4. Secure Legal Recourse

Many states allow employers to file a misappropriation claim if an employee shares confidential data, such as a trade secret. While this process can be effective, it can also be time-consuming and complicated. In addition, it can be challenging to explain exactly what the defendant shared without exposing the confidential information to the public. 

If you have an NDA in place, you can pursue a breach of NDA claim instead. This legal remedy is often simpler to complete, with less risk of accidental exposure.

5. Keep Shared Information Private

Some trade secrets are never meant to leave the walls of a workplace. However, others must be shared with partners, vendors, and other third-party stakeholders with which a company does business.

When this is the case, an NDA can help ensure that confidential information shared between multiple parties does not leave those involved.

6. Maintain Comfort and Trust with an NDA

Strong employee relationships are the cornerstone of a successful business. When you know you can trust your employees (and vice versa), there’s a baseline level of comfort and security.

An NDA can help you secure and maintain that confidence. When written and presented correctly, your workforce can view it as a valuable relationship-building tool, not a punitive legal document.

7. Create a Team-Centric Workplace

With an NDA, everyone in your organization can work together to achieve a common goal. This goal might be creating a new, innovative product or fine-tuning the services you offer your community.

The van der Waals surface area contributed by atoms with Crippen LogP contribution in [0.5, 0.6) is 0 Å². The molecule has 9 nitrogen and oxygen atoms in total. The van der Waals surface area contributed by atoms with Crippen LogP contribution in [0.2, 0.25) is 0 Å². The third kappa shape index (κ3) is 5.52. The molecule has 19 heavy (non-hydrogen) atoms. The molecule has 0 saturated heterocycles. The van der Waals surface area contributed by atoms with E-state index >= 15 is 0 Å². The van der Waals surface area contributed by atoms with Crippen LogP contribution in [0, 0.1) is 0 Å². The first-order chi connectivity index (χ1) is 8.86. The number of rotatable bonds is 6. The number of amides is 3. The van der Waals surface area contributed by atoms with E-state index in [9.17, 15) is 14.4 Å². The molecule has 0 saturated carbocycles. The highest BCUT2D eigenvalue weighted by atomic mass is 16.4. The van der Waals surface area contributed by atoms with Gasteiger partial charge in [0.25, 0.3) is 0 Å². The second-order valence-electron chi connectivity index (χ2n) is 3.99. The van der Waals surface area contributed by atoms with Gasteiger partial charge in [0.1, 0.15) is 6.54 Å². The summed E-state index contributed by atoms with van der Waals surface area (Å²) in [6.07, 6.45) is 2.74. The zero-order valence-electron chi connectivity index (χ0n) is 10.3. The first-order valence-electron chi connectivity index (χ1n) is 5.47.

No one has to fear that confidential information will be shared or disclosed to a third party. This level of trust creates a culture of positivity and ingenuity around the office and a team-centered atmosphere.

8. Protect Early Project Planning

When you’re on the cusp of a new project, you want to keep the details as close to your company as possible. By asking employees and stakeholders to sign an NDA, you can ensure that those initial stages aren’t shared with anyone else.

Then, as you move further into the project’s operational phase, the agreement helps you maintain confidentiality. At the same time, you flesh out the details and work toward the final result.

Find Legal Assistance for Your NDA

As an employer, you know that your employees need access to certain types of mission-critical data. Yet, you also know that if some of those details left your organization, it could compromise your competitive advantage and long-term security.

This risk is why a non-disclosure agreement is such an important business document. However, to be effective, there are specific terms that your NDA must contain. Our business lawyers can help you draft an agreement that is complete, thorough, and customized to your company.

Contact us today to learn more and get started.